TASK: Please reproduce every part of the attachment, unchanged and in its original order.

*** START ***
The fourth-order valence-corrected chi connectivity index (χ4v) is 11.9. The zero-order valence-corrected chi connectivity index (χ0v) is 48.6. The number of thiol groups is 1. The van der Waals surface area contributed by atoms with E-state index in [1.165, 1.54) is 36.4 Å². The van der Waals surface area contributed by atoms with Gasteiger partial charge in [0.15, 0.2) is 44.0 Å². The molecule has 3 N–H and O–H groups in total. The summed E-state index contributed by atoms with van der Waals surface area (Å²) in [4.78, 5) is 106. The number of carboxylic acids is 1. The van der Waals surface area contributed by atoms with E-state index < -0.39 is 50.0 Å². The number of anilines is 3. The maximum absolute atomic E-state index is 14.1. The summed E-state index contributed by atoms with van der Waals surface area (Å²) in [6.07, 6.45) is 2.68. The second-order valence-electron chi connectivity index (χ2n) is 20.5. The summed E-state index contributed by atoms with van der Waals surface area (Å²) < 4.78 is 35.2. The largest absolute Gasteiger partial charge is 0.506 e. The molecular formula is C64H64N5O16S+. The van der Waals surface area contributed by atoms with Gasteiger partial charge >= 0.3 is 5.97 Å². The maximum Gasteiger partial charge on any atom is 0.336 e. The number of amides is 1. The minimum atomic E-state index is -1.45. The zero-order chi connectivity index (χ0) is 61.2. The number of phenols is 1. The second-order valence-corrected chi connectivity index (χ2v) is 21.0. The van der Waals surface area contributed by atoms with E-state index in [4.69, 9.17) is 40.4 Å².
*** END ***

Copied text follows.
The fourth-order valence-corrected chi connectivity index (χ4v) is 11.9. The zero-order valence-corrected chi connectivity index (χ0v) is 48.6. The number of thiol groups is 1. The van der Waals surface area contributed by atoms with E-state index in [1.165, 1.54) is 36.4 Å². The van der Waals surface area contributed by atoms with Gasteiger partial charge in [0.15, 0.2) is 44.0 Å². The molecule has 3 N–H and O–H groups in total. The summed E-state index contributed by atoms with van der Waals surface area (Å²) in [4.78, 5) is 106. The number of carboxylic acids is 1. The van der Waals surface area contributed by atoms with E-state index < -0.39 is 50.0 Å². The number of anilines is 3. The maximum absolute atomic E-state index is 14.1. The summed E-state index contributed by atoms with van der Waals surface area (Å²) in [6.07, 6.45) is 2.68. The second-order valence-electron chi connectivity index (χ2n) is 20.5. The summed E-state index contributed by atoms with van der Waals surface area (Å²) < 4.78 is 35.2. The largest absolute Gasteiger partial charge is 0.506 e. The molecular formula is C64H64N5O16S+. The van der Waals surface area contributed by atoms with Gasteiger partial charge >= 0.3 is 5.97 Å². The maximum Gasteiger partial charge on any atom is 0.336 e. The number of amides is 1. The minimum atomic E-state index is -1.45. The zero-order chi connectivity index (χ0) is 61.2. The number of phenols is 1. The second-order valence-corrected chi connectivity index (χ2v) is 21.0. The van der Waals surface area contributed by atoms with E-state index in [4.69, 9.17) is 40.4 Å².